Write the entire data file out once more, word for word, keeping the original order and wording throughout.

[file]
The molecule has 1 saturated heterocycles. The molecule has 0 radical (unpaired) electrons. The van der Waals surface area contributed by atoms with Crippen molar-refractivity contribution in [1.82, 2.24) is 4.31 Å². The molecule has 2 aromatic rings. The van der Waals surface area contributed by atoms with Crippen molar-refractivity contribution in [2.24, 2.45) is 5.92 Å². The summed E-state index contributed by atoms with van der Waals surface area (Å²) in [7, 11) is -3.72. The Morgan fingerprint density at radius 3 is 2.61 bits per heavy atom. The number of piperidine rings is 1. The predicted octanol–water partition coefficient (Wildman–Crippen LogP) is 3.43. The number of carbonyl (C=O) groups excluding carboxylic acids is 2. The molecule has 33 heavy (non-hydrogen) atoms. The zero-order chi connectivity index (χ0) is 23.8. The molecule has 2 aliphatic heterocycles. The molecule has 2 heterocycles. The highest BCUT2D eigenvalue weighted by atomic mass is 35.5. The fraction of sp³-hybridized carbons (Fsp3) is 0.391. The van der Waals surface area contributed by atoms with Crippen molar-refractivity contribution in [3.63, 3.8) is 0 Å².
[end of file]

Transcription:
The molecule has 1 saturated heterocycles. The molecule has 0 radical (unpaired) electrons. The van der Waals surface area contributed by atoms with Crippen molar-refractivity contribution in [1.82, 2.24) is 4.31 Å². The molecule has 2 aromatic rings. The van der Waals surface area contributed by atoms with Crippen molar-refractivity contribution in [2.24, 2.45) is 5.92 Å². The summed E-state index contributed by atoms with van der Waals surface area (Å²) in [7, 11) is -3.72. The Morgan fingerprint density at radius 3 is 2.61 bits per heavy atom. The number of piperidine rings is 1. The predicted octanol–water partition coefficient (Wildman–Crippen LogP) is 3.43. The number of carbonyl (C=O) groups excluding carboxylic acids is 2. The molecule has 33 heavy (non-hydrogen) atoms. The zero-order chi connectivity index (χ0) is 23.8. The molecule has 2 aliphatic heterocycles. The molecule has 2 heterocycles. The highest BCUT2D eigenvalue weighted by atomic mass is 35.5. The fraction of sp³-hybridized carbons (Fsp3) is 0.391. The van der Waals surface area contributed by atoms with Crippen molar-refractivity contribution in [3.63, 3.8) is 0 Å².